By Sr. Nun Other
The Sisters do some early gardening work, and this morning, some of us planted seeds. When planting time ended, I washed my hands, changed clothes, and began my normal routine. Still planting seeds, but of another kind. It’s my belief that one day I’ll be accountable for the seeds I’ve sown. Because I follow Jesus and carry Him in my heart, I expect to discover some good fruit in my resume. But it’s the not-so-good fruit that worries me: the doubt, innuendo, anger, and unkindness I’ve spun into an unsuspecting environment. I’m a too-casual custodian of words and their impact, and on that point, I plan to change.
By Sr. Nun Other
I’m now part of a team assigned to keep the inner workings of our E.M. Skinner organ pipes dust free. The prelude to dusting included a tour of the area where the pipes reside. It was an intriguing labyrinth of small spaces, some high up and some maneuvered on hands and knees. What I found most interesting about the tour, was our guide didn’t focus on what to do, but rather on what not to do. Although he apologized for his negative approach, we assured him that his “learned the hard way” advice was invaluable. The what not to do’s represented hundreds of possible work hours and thousands of dollars saved. It occurred to me how easy it is to do the wrong thing — to respond in anger, withhold forgiveness, and seek vengeance. And how difficult it is to do right — to consider God’s love for my current enemy, turn the other cheek and ultimately forgive.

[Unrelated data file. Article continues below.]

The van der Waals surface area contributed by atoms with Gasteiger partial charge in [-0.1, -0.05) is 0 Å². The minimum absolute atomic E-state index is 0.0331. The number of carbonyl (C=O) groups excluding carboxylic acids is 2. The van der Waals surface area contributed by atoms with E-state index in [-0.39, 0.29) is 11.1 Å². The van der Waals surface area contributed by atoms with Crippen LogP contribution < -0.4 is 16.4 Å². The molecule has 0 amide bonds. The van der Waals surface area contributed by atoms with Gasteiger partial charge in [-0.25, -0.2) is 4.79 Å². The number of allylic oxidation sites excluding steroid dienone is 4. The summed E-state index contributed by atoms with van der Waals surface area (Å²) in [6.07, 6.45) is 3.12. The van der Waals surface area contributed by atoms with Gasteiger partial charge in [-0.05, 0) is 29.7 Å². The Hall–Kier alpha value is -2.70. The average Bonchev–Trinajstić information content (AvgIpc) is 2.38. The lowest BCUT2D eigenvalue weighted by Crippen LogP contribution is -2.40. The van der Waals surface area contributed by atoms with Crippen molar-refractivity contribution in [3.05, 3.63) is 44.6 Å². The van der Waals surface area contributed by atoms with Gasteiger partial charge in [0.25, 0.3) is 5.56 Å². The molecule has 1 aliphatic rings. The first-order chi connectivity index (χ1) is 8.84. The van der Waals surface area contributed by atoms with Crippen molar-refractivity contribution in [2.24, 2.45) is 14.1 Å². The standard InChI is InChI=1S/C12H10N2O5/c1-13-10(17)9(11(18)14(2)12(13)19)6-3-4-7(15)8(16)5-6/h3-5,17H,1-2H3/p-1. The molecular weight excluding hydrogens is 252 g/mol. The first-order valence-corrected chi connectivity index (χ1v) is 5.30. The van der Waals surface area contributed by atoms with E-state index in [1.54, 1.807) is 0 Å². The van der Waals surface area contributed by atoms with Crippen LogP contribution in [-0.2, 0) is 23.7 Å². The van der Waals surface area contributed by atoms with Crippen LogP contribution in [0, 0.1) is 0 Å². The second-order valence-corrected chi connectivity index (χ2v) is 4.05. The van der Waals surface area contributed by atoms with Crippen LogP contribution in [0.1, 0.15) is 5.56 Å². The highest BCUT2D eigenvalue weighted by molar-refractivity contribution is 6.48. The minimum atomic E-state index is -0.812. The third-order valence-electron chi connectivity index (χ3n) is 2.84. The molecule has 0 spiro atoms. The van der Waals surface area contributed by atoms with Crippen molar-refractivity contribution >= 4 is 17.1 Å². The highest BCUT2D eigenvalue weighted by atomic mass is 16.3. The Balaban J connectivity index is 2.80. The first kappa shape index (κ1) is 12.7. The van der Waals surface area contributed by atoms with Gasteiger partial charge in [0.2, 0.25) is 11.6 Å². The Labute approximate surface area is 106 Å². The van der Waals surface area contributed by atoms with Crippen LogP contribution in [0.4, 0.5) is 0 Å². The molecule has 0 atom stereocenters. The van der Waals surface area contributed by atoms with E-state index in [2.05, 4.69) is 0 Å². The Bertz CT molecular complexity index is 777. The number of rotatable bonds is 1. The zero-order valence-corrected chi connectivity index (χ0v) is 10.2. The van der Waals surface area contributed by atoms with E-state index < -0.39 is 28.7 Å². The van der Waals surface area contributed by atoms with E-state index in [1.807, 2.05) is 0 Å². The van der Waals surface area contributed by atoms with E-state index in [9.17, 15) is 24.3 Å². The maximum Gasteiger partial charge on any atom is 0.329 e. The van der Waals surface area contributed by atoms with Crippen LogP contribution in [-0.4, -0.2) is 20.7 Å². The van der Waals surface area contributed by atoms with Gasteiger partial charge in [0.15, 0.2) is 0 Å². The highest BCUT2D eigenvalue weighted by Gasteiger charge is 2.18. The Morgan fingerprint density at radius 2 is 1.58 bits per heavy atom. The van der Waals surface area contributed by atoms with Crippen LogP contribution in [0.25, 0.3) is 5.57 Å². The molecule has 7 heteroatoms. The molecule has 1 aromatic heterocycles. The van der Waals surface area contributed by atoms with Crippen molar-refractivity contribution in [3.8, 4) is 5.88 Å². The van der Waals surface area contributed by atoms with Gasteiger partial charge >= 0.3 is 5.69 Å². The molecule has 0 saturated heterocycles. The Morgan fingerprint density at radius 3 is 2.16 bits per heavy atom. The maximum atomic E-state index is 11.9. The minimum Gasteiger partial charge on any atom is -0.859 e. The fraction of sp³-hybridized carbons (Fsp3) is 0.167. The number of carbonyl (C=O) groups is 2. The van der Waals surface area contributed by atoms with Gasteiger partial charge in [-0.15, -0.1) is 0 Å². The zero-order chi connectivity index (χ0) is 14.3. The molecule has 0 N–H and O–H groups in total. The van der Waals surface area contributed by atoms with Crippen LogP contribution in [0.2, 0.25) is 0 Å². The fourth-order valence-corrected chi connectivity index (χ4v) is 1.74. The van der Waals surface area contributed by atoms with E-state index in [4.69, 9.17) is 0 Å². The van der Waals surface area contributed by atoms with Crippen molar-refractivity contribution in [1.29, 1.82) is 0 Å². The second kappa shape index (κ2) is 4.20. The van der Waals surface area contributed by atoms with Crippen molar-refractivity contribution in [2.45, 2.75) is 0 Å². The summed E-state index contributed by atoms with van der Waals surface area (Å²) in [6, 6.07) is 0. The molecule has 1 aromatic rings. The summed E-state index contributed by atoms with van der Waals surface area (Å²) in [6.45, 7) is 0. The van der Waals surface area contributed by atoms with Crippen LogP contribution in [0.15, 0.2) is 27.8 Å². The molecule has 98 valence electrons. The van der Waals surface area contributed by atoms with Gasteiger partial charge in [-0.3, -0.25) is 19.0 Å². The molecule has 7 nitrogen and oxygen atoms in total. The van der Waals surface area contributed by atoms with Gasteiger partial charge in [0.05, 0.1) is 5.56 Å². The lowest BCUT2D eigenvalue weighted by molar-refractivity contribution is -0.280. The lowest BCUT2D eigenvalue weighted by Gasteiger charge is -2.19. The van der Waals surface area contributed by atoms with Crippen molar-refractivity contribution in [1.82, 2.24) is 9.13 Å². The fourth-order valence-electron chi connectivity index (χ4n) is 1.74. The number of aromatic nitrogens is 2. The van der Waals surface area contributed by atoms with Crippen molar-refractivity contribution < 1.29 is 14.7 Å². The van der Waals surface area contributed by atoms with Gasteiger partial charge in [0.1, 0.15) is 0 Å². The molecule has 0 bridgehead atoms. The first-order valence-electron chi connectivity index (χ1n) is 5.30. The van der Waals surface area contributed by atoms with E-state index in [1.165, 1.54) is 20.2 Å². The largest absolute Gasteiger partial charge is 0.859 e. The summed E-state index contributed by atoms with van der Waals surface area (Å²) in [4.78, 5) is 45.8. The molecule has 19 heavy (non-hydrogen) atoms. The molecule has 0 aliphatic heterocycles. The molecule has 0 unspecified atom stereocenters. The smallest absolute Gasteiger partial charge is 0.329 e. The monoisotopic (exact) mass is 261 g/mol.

By Sr Nun Other
Occasionally, I watch a TV cooking show on which a chef announces he prepared a deconstructed something or other. Let’s say Eggs Benedict. Or better yet, Black Forest Cake. In deconstruction, each ingredient is prepared separately, transforming presentation, texture and temperature. When served, the food is physically unlike the original, but with all flavors preserved and creatively intensified.
The word deconstructed caught my attention and I thought of it in relationship to time. I make wonderful plans, really great ones, based on common sense. (Mine of course) Frequently, such plans are “deconstructed” by circumstance. The productive sequence of events I envision are abruptly interrupted by e-mail, phone call, or unexpected visitor. And I deconstruct right along with my plans. Anger flares, fear dictates, and trust takes a leave of absence. I suspect, however, that it’s the unexpected parts of a day that enhance, refresh, and re-design my life. God’s hand reaches down and deconstructs, rescuing me from self-scheduled boredom.
by Sr Nunother
I occasionally cause trouble by rushing to judgment. When I have an unresolved grievance against another, I’m primed to strike and easy prey to gossip and innuendo regarding that person. I wish to believe the worst because it validates my personal sense of rightness. This happened recently and I hurt a friend for whom I have considerable respect. John Henry Newman in Parochial and Plain Sermons wrote, “In truth, the all wise, all-knowing God cannot speak without meaning many things at once.” What an amazing thought! Unlike me, God views the world with perfect understanding and sees multiple possibilities where I see only my own narrow perspective. For example, what feels like love to the neglected, could translate as excessive control to another. Each interpretation would be true and valid. God’s love and mercy are creative and fathomless, and for that, I’m extremely grateful.
by Renaissance Girl